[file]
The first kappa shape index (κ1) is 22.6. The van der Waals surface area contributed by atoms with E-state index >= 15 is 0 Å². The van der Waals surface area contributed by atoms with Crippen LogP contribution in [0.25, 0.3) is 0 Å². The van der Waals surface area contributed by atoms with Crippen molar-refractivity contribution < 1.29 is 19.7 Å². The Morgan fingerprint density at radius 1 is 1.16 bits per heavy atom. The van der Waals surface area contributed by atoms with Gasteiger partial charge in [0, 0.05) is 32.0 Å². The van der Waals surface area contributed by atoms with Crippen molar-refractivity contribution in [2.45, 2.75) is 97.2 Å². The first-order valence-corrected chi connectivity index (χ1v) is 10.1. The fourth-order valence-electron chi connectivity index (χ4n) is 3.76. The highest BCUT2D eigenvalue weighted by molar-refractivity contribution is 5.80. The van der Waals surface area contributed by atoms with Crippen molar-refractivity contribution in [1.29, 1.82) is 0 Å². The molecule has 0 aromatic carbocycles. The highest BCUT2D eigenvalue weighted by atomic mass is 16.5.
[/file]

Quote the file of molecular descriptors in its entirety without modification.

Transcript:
The first kappa shape index (κ1) is 22.6. The van der Waals surface area contributed by atoms with E-state index >= 15 is 0 Å². The van der Waals surface area contributed by atoms with Crippen LogP contribution in [0.25, 0.3) is 0 Å². The van der Waals surface area contributed by atoms with Crippen molar-refractivity contribution < 1.29 is 19.7 Å². The Morgan fingerprint density at radius 1 is 1.16 bits per heavy atom. The van der Waals surface area contributed by atoms with Gasteiger partial charge in [0, 0.05) is 32.0 Å². The van der Waals surface area contributed by atoms with Crippen molar-refractivity contribution in [2.45, 2.75) is 97.2 Å². The first-order valence-corrected chi connectivity index (χ1v) is 10.1. The fourth-order valence-electron chi connectivity index (χ4n) is 3.76. The highest BCUT2D eigenvalue weighted by molar-refractivity contribution is 5.80. The van der Waals surface area contributed by atoms with Crippen molar-refractivity contribution in [1.29, 1.82) is 0 Å². The molecule has 0 aromatic carbocycles. The highest BCUT2D eigenvalue weighted by atomic mass is 16.5.